RFP: Namespace URI for HTML
Marc.McDonald at Design-Intelligence.com
Marc.McDonald at Design-Intelligence.com
Fri Sep 10 00:08:10 BST 1999
But an HTML processor is supposed to accept a well-formed document and
gracefully ignore unknown elements (actually treat them as text). So, what
happens when your cellphone microbrowser gets a frameset document instead of
a strict document? Does it just put up an error box and show nothing? How
does a non-validating parser ensure a document is frameset or strict?
Namespaces do not define the set of valid names, they only allow
differentiation. Without validation there is no enforcement that a document
is strict, frameset or transitional. Since the namespace declaration has no
enforced meaning, why bother with it?
The only reason I've seen presented is fragments. BUT, there is a fragments
working group, why not let them find a general solution to the problem? Why
are you usurping their authority?
Marc B. McDonald
Principal Software Scientist
Design Intelligence, Inc.
1111 Third Avenue, Suite 1500
Seattle, WA 98101
marc.mcdonald at design-intelligence.com
> From: Sebastian Schnitzenbaumer[SMTP:schnitz at overflow.de]
> Sent: Thursday, September 09, 1999 10:10 AM
> To: xml-dev at ic.ac.uk
> Cc: David Brownell; abcoates at TheOffice.net
> Subject: Re: RFP: Namespace URI for HTML
> > > I'm very surprised that the list does not include the current
> > > approach taken by the HTML WG. This poll seems to suggest that
> > > one namespace for every flavor of XHTML is the only right choice. I
> > > agree with Tony and others who consider 3 namespaces as a
> > > possible solution.
> > I think a lot of folk are still waiting to hear a good reason
> > why more than one is needed ... given that the vocabulary (HTML)
> > is distinct from the rules (transitional/strict/frameset) that
> > may be used to assemble them, both now and in the future.
> Okay - here we go.
> The namespaces concept, at least in the view-point of some
> individuals, is a very abstract concept. The namespace is a
> collection of names, regardless of document type.
> Given that theory, we could think of the HTML vocabulary as a
> single namespace. Every flavor or variant of XHTML belongs to the
> single XHTML namespace.
> Namespaces are also used for identification, especially, the value
> of the xmlns attribute is to indicate to which namespace this
> document instance, fragment or element belongs.
> If there is no indication of the flavor of XHTML, we come out with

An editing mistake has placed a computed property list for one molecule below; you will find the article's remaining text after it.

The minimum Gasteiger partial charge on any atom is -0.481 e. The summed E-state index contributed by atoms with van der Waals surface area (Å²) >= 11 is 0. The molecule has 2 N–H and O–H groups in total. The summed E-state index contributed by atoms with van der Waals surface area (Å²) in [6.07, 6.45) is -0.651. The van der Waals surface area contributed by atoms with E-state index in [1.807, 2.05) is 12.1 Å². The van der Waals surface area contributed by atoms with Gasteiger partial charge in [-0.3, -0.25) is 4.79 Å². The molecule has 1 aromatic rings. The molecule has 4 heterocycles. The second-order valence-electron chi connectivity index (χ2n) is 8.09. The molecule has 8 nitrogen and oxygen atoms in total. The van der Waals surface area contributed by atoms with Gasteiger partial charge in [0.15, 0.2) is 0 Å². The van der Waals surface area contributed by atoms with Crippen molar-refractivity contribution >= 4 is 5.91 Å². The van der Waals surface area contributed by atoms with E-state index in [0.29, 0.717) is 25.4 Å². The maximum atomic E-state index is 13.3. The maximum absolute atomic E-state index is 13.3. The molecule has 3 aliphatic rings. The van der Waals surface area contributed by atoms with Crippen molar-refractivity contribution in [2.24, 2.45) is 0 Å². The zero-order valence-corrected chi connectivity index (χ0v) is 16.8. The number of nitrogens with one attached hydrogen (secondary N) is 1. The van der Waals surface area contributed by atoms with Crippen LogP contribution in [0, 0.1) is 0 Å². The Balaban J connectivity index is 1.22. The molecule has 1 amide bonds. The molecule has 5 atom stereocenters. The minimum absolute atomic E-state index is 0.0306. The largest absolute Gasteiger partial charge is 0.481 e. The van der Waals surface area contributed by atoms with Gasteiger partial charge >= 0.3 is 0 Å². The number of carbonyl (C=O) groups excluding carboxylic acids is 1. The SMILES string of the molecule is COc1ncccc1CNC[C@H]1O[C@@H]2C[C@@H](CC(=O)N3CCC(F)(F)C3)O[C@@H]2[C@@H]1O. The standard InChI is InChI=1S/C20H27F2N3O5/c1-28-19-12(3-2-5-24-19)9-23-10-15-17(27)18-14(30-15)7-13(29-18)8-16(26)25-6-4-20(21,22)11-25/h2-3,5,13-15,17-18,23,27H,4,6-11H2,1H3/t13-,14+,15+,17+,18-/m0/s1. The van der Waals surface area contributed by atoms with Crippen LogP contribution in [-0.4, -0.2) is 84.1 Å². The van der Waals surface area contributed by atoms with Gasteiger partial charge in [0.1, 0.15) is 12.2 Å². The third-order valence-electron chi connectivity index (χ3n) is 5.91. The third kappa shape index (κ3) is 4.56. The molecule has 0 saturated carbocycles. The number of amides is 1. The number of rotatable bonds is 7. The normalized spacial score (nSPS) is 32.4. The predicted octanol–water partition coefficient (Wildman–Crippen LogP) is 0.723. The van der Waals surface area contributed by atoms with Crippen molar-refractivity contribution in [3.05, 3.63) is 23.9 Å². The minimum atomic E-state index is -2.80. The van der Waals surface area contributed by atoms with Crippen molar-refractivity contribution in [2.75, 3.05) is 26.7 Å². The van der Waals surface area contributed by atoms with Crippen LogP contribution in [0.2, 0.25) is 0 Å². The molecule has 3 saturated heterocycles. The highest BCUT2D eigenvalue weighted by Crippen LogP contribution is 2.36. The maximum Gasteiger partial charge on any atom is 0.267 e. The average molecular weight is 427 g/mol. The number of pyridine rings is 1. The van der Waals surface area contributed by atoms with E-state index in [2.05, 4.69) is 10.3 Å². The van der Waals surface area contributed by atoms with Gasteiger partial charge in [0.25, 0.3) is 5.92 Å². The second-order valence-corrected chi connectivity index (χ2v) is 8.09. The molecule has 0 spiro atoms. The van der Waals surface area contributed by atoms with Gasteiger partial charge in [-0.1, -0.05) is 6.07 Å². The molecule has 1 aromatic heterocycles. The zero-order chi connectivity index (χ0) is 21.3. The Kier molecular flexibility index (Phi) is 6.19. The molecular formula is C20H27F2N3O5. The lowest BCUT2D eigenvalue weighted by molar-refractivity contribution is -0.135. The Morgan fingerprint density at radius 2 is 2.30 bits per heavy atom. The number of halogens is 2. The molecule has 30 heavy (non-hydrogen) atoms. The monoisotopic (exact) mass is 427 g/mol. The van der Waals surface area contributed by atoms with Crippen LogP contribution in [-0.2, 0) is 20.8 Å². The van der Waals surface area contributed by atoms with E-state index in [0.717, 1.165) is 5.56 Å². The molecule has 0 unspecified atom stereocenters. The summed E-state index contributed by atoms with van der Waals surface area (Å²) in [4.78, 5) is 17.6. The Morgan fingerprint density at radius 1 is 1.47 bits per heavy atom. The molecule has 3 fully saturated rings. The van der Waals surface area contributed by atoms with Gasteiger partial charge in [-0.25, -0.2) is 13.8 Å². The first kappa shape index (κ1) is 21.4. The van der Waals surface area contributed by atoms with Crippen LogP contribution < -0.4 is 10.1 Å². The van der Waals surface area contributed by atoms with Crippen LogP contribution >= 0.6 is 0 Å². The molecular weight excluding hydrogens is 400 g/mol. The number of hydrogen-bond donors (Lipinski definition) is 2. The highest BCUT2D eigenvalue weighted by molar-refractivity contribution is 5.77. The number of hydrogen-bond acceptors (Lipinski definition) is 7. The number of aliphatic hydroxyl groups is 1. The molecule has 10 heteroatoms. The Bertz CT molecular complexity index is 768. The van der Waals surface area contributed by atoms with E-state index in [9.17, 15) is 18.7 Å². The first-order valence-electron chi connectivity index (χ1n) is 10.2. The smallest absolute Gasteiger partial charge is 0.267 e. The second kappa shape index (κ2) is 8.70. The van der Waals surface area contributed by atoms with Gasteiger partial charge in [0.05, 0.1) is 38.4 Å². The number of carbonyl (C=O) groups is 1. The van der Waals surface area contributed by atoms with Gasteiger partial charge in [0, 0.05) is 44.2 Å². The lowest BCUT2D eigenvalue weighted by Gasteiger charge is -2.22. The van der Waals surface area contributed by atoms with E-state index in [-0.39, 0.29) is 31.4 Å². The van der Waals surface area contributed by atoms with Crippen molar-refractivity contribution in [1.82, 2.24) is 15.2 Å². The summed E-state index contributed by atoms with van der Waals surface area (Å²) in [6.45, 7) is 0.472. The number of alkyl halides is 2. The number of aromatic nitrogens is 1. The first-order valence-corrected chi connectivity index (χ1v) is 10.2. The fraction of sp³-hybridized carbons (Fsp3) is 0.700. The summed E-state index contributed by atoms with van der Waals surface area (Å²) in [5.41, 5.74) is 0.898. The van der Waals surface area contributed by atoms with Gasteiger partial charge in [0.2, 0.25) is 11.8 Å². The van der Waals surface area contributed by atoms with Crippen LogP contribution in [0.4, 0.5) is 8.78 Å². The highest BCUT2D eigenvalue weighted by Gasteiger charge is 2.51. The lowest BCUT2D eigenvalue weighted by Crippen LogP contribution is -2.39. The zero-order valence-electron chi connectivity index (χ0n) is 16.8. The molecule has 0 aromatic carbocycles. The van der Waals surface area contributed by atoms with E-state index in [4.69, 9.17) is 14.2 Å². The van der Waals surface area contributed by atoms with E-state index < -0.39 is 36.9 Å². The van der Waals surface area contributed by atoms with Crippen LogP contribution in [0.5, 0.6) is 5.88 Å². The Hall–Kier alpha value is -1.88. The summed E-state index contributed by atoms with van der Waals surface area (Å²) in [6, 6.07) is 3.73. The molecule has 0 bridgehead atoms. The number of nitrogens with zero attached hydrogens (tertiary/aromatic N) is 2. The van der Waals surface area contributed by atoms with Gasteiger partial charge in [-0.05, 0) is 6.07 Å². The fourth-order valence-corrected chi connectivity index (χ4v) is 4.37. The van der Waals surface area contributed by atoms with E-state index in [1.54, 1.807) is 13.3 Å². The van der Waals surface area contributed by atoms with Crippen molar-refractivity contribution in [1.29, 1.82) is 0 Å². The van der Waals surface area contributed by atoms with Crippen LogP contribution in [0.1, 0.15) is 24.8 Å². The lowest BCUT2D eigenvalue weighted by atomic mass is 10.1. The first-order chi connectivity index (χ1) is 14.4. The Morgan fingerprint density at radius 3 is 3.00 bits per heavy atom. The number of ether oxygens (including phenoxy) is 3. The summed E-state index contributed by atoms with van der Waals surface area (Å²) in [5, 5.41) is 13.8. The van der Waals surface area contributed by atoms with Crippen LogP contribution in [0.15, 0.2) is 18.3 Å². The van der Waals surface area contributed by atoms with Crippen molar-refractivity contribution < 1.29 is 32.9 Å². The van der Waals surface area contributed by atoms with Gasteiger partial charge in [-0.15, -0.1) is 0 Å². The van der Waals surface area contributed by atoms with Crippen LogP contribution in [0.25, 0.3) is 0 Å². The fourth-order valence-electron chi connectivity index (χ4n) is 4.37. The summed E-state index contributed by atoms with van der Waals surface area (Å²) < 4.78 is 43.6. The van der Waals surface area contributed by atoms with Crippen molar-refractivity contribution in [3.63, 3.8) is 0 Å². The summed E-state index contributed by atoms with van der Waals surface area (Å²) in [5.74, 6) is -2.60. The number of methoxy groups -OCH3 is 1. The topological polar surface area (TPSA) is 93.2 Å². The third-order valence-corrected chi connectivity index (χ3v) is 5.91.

> the following scenario:
> Strict, Transitional and Frameset may all have the same <p> and
> the same <h1>, but that alone does not imply that it is all the
> same thing. In fact there are substantial differences between these
> three variants.
> An application processing a specific XHTML document instance
> has no indication to which kind of XHTML this document instance
> Why is this important? The major HTML browsers don't care, they
> can process any HTML regardless of type. This will change in the
> future. In fact, we have an array of specialized user agents coming
> up. If we talk about the future of HTML, keep in mind that we will
> see HTML in many different environments. XHTML is not designed
> to make life better for heavy user agents, moreover, XHTML is the
> key for the web to rapidly expand to other devices than the desktop
> A heavy user agent might not care, but for a microbrowser in a cell
> phone, there is a huge difference between strict and frameset.
> Why not introduce a custom "variant indentification system" for
> XHTML? Possible solution: re-introduce the version attribute on the
> HTML root element specifying the XHTML variant. The problem here
> are fragments. I want to include a piece of XHTML in a document
> instance other than XHTML. Again, for many user agents, there is
> big difference between allowing a <frameset> to be included
> anywhere in an XML document instance or just basic, strict XHTML
> that is much cleaner and requires less resources and
> implementation costs. The version attribute on the HTML root
> element is not there when any xhtml element is included
> somewhere in another XML document instance, the only thing we
> have for identification is the value of the xmlns attribute.
> Unfortunately, I must stop here. There are more reasons why the
> HTML WG has chosen 3 namespaces. I'll be happy to continue
> this conversation later.
> Best regards,
> Sebastian Schnitzenbaumer
> Stack Overflow AG
> Phone: +49-89-767363-70
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